During the interview, Bacote recalled when he met Jay Z and the shout out he received on Jay's eighth studio release, The Black Album. According to the author, the lyric stems from an arrest and period of incarceration Bacote and Jay shared during the late 1980s.
"I met Jay in I want to say the mid-80s, when I came home after '86 but we never come crossing paths in the game until, I want to say maybe late '86, '87, around that time," Calvin Klein Bacote said when asked about meeting Jay Z. "The lyric from The Black Album, 'I've never felt so alive, riding shotgun in Klein's green five,' that came from a case we both caught in '89."
The case revolved around the two's involvement in a scuffle during a party they attended.
"We was at a party and mayhem just broke out crazy and we being from Brooklyn," he said. "We being from New York and there wasn't that many people with us, probably maybe a dozen of us, maybe a little less than a dozen going up against maybe 200 people in the party and when it all broke down, we all went back to back, but long story short, me and Jay ended up the ones being caught and we actually got locked up, attempted murder, assault with with a deadly weapon, battery. I wind up convincing that the guy pressing charges on us to drop the charges but he was kind of hard pressed seeing that he was willing to drop the charges on one person but wasn't willing to drop the charges on both of us so that's how that played out and how I got Jay off the case and I actually took the case on and went to trail. Jay testified on my behalf on that but if it had not been my wittiness of me going to the guy and talking to him and working some things out off the record or behind the scenes... A lot of people don't realize that Jay would have lost his moment of opportunity because both of us would have both been sitting in there doing more than 10 years because I went to trial facing 40 years and 40 years in the state of Maryland, no less than 10."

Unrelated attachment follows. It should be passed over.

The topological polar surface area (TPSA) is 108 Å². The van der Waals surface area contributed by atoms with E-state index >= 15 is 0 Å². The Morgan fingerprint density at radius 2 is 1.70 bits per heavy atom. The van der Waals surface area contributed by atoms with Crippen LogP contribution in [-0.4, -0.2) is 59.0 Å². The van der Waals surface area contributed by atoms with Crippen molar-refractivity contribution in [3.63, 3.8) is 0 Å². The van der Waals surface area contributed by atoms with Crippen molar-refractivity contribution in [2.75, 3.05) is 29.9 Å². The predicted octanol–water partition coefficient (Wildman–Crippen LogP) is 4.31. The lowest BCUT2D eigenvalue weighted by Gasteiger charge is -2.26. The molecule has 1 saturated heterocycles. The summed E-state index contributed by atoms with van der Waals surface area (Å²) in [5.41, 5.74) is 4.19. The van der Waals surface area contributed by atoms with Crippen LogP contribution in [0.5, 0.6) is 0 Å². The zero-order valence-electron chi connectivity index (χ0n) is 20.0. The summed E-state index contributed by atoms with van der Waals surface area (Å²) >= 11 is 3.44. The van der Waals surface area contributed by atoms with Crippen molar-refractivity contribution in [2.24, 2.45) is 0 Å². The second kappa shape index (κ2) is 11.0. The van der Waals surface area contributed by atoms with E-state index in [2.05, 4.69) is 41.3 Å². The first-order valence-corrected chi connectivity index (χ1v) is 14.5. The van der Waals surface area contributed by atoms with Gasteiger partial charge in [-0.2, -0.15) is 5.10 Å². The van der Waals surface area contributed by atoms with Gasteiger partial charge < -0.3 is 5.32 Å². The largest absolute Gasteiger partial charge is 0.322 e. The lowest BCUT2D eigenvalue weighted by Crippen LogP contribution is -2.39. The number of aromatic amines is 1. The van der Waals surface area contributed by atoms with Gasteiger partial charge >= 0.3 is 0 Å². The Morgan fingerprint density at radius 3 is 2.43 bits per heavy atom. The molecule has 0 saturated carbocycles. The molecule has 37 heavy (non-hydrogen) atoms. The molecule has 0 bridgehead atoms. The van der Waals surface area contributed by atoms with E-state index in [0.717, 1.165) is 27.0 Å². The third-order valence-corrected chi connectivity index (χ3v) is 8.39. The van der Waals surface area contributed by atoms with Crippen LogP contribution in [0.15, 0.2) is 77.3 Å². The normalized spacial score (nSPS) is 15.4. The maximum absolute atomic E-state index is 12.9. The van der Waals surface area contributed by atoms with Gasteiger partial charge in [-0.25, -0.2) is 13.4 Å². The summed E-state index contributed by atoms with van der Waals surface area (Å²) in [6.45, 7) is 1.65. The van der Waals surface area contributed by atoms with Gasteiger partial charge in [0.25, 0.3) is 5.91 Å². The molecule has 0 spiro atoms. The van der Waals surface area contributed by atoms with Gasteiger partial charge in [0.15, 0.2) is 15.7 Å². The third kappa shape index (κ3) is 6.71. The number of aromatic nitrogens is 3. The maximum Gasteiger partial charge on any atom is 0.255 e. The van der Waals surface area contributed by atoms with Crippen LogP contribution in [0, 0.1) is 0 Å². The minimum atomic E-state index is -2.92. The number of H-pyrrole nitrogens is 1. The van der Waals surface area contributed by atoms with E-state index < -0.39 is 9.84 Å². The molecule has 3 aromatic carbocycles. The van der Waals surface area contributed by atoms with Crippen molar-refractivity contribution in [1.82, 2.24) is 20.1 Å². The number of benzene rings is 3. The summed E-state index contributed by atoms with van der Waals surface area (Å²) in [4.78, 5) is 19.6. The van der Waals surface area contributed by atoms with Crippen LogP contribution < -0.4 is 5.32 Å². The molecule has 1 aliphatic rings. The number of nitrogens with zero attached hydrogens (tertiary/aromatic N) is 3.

Bacote later explained that he did the time for Jay because he saw the potential in a possible rap career for the Brooklyn rapper.
"I didn't want him to miss the opportunity so I told him, 'Nah, we did what we had to do to get to this point and I'm going to take the weight of the case. I just want you to go home, straighten everything out and come back and bail me out, so that's what happened."
Watch the full interview segment below: